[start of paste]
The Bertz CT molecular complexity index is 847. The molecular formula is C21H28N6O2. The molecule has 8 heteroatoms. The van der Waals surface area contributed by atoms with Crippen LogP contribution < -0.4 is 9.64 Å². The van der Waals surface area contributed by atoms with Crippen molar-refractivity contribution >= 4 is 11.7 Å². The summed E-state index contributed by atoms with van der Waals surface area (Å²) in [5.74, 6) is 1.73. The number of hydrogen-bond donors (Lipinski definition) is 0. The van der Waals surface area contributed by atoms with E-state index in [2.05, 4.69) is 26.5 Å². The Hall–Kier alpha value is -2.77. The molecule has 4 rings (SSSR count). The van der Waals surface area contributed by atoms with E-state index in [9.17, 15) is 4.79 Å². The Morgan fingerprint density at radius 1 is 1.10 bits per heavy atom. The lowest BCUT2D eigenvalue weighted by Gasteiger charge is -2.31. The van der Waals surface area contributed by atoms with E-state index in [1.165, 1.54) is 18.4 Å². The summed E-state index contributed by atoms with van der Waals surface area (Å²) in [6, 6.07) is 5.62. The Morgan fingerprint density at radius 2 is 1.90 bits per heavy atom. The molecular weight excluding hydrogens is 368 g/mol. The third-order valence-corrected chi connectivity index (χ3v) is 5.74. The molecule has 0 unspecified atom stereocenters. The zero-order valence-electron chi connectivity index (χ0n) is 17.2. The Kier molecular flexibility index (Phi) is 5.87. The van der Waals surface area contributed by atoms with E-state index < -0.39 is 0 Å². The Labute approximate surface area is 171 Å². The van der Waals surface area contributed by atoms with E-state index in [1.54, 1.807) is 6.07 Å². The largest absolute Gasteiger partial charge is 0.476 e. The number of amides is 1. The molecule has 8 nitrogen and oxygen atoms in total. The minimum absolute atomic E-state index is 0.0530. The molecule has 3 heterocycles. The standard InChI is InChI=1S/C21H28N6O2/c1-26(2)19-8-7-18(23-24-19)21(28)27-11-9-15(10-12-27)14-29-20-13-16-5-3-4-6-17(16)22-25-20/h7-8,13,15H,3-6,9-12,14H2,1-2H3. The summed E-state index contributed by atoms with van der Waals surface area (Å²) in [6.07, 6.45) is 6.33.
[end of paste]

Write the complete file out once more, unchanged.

The Bertz CT molecular complexity index is 847. The molecular formula is C21H28N6O2. The molecule has 8 heteroatoms. The van der Waals surface area contributed by atoms with Crippen LogP contribution < -0.4 is 9.64 Å². The van der Waals surface area contributed by atoms with Crippen molar-refractivity contribution >= 4 is 11.7 Å². The summed E-state index contributed by atoms with van der Waals surface area (Å²) in [5.74, 6) is 1.73. The number of hydrogen-bond donors (Lipinski definition) is 0. The van der Waals surface area contributed by atoms with E-state index in [2.05, 4.69) is 26.5 Å². The Hall–Kier alpha value is -2.77. The molecule has 4 rings (SSSR count). The van der Waals surface area contributed by atoms with E-state index in [9.17, 15) is 4.79 Å². The Morgan fingerprint density at radius 1 is 1.10 bits per heavy atom. The lowest BCUT2D eigenvalue weighted by Gasteiger charge is -2.31. The van der Waals surface area contributed by atoms with E-state index in [1.165, 1.54) is 18.4 Å². The summed E-state index contributed by atoms with van der Waals surface area (Å²) in [6, 6.07) is 5.62. The Morgan fingerprint density at radius 2 is 1.90 bits per heavy atom. The molecular weight excluding hydrogens is 368 g/mol. The third-order valence-corrected chi connectivity index (χ3v) is 5.74. The molecule has 0 unspecified atom stereocenters. The zero-order valence-electron chi connectivity index (χ0n) is 17.2. The Kier molecular flexibility index (Phi) is 5.87. The van der Waals surface area contributed by atoms with E-state index < -0.39 is 0 Å². The Labute approximate surface area is 171 Å². The van der Waals surface area contributed by atoms with E-state index in [1.54, 1.807) is 6.07 Å². The largest absolute Gasteiger partial charge is 0.476 e. The number of amides is 1. The molecule has 8 nitrogen and oxygen atoms in total. The minimum absolute atomic E-state index is 0.0530. The molecule has 3 heterocycles. The standard InChI is InChI=1S/C21H28N6O2/c1-26(2)19-8-7-18(23-24-19)21(28)27-11-9-15(10-12-27)14-29-20-13-16-5-3-4-6-17(16)22-25-20/h7-8,13,15H,3-6,9-12,14H2,1-2H3. The summed E-state index contributed by atoms with van der Waals surface area (Å²) in [6.07, 6.45) is 6.33.